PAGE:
In a rapidly changing world, stereotypes of gender are transforming many aspects of society and business culture.
Not only is motherhood no impediment to the degree of ambition and expectation women have in terms of achieving greater job and career responsibility, male attitudes to gender roles are shifting, with men more willing to make job changes and sacrifices to achieve better work and family life balance, and to contribute to their wives or partners career success. Many traditionally male or female dominated jobs are also seeing an increase in gender balance to varying degrees, particularly in the last 10 years.
While many are successfully shifting attitudes to gender-roles, narrow mindsets can still dominate in both overt or subtle ways, and both men and women can still feel limited in their freedom to advance in business or chose a career that may be perceived as atypical to generalized norms.
Whether you have experienced a little or a lot of discrimination for the body you were born in, you can have profound impact on the future of business by taking a leadership role in empowering yourself and others to go beyond gender-roles or any other perceived limitation.
This begins with committing to becoming limitless in your own mindset and addressing any unconscious judgements you may have in place. Adopt the following questions into your business mindset and become an invitation to function outside of confines based on gender or any other definition:
Are you willing to be a leader that empowers all people?
The key to continual progress where gender-role issues may arise is to first recognize that judgment, definition or discrimination of any kind, gender-based or not, will create a limitation in mindset and as a result in business. It is important to ask yourself the question, “Am I willing to be a leader for the empowerment of all?”
When you ask this question, you will step beyond oppositional thinking such as men versus women, right versus wrong, and begin to see the change you can affect with the people around you based on the possibilities available, rather than the problems and issues you think you have to overcome to succeed.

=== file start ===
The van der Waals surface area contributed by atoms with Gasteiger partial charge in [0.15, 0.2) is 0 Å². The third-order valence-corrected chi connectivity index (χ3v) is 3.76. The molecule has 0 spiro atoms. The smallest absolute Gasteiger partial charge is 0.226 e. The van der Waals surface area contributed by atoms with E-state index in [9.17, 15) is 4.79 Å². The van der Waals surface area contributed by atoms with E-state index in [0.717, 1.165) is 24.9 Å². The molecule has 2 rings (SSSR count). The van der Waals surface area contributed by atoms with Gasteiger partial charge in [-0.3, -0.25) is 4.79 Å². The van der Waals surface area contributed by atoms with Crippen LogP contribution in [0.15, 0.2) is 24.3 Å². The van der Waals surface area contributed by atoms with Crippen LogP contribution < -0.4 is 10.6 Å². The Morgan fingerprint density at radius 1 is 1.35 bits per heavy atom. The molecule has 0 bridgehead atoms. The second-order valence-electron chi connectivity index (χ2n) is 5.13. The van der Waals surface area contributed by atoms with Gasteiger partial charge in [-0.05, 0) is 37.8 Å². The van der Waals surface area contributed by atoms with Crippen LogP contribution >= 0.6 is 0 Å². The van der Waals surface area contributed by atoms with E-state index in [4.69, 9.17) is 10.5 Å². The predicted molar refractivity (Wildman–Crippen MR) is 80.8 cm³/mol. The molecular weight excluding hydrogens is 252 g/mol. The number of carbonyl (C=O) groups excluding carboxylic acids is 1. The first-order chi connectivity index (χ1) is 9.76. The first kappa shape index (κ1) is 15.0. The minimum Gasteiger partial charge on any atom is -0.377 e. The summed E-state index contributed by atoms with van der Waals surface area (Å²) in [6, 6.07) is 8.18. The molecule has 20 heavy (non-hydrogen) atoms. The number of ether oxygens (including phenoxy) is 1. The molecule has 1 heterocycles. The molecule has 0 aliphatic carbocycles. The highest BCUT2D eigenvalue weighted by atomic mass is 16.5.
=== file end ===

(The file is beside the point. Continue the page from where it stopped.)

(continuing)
If you perceive gender-based judgment coming into play around you, or even in your own thinking, asking a question as simple as, “What else is possible here?” or “What choice is available beyond this?” will expand your thoughts beyond any barriers to include all kinds of possibilities for instigating change that you may not have previously considered.
Do you encourage contribution or competition?
The narrow-thinking that underpins gender-role stereotypes are usually accompanied by a sense of divisiveness, opposition and competition. The elements of competition are: right and wrong, win and lose, better than and less than, proving and defending. When you function from competition you cannot acknowledge your value and capacities in their own right and you cannot receive the talents and capacities of others that could contribute to you. In business this means potentially losing money, projects, and opportunities by not being willing to come together and take advantage of what everyone can bring to the table.
Eliminate oppositional thinking and develop a contribution-based mindset. Ask yourself, “What do I know that no one else does?” “What do others know that I don’t that would contribute to bringing this to fruition?” “Who or what can I add to the business/project today that would contribute to this becoming greater than what I can create alone?” “What are we capable of together that we could not create alone?”
With a contribution mindset, you can be in pole position and invite others to springboard off you to create even greater. This in turn can challenge you to look at what else is possible for you and what you are capable of that you haven’t acknowledged. A contribution-based perspective empowers you and others to out-create alongside each other, rather than compete against each other from oppositional positions.
Are you willing to be a game-changer?
As a leader in life and business, would you ever truly allow any definition, judgment or limitation to be relevant, significant or dominant? A limitation is only real if you decide it is. When you recognize that no judgment or belief can hold you back, you can ask questions like, “How can I out-create and go beyond this with ease?” and “If this wasn’t a problem, what possibility would it be?” and see possibilities, opportunities and advantages where others see none. A true leader is willing to be a game-changer, not just a player.
When you are willing to acknowledge that any limitation is only relevant if you choose to make it so, you will recognize your ability to create a different future and be an invitation for others to do the same. With an empowered perspective, gender-based roles, biases and limitations lose relevance in the face of our commitment to embracing and levering all differences to create more in our businesses and organizations.
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About Doris Schachenhofer
After completing her social work studies in Vienna, Doris Schachenhofer worked with children, homeless people, delinquent teenagers and prisoners transitioning back into the real world.
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